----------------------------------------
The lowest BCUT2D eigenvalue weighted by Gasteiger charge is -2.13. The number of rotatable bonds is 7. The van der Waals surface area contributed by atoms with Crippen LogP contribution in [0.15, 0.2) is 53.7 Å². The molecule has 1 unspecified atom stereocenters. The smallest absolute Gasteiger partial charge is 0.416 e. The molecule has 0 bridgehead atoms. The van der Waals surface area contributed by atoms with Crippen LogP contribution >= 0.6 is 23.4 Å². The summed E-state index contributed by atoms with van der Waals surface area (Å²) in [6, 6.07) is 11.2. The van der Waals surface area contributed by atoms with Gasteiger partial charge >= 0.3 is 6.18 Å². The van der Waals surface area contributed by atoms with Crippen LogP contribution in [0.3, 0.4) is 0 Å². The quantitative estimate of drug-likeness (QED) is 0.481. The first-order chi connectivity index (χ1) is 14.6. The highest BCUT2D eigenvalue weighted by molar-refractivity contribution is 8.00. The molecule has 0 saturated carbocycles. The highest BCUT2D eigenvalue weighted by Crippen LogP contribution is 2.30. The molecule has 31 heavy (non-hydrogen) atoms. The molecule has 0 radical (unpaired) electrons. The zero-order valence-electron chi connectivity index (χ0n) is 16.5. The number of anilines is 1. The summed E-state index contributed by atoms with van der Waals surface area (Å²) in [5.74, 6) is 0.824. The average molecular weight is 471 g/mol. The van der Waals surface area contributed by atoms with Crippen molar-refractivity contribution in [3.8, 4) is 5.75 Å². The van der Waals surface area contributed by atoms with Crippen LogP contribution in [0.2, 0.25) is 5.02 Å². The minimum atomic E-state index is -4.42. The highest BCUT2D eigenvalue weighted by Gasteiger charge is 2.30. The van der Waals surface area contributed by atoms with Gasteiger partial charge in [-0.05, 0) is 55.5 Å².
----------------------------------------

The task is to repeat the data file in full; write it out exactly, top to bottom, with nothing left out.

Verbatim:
The lowest BCUT2D eigenvalue weighted by Gasteiger charge is -2.13. The number of rotatable bonds is 7. The van der Waals surface area contributed by atoms with Crippen LogP contribution in [0.15, 0.2) is 53.7 Å². The molecule has 1 unspecified atom stereocenters. The smallest absolute Gasteiger partial charge is 0.416 e. The molecule has 0 bridgehead atoms. The van der Waals surface area contributed by atoms with Crippen LogP contribution >= 0.6 is 23.4 Å². The summed E-state index contributed by atoms with van der Waals surface area (Å²) in [6, 6.07) is 11.2. The van der Waals surface area contributed by atoms with Gasteiger partial charge >= 0.3 is 6.18 Å². The van der Waals surface area contributed by atoms with Crippen LogP contribution in [0.3, 0.4) is 0 Å². The quantitative estimate of drug-likeness (QED) is 0.481. The first-order chi connectivity index (χ1) is 14.6. The highest BCUT2D eigenvalue weighted by molar-refractivity contribution is 8.00. The molecule has 0 saturated carbocycles. The highest BCUT2D eigenvalue weighted by Crippen LogP contribution is 2.30. The molecule has 31 heavy (non-hydrogen) atoms. The molecule has 0 radical (unpaired) electrons. The zero-order valence-electron chi connectivity index (χ0n) is 16.5. The number of anilines is 1. The summed E-state index contributed by atoms with van der Waals surface area (Å²) in [5.74, 6) is 0.824. The average molecular weight is 471 g/mol. The van der Waals surface area contributed by atoms with Crippen molar-refractivity contribution in [3.8, 4) is 5.75 Å². The van der Waals surface area contributed by atoms with Crippen LogP contribution in [0.2, 0.25) is 5.02 Å². The minimum atomic E-state index is -4.42. The highest BCUT2D eigenvalue weighted by Gasteiger charge is 2.30. The van der Waals surface area contributed by atoms with Gasteiger partial charge in [-0.05, 0) is 55.5 Å².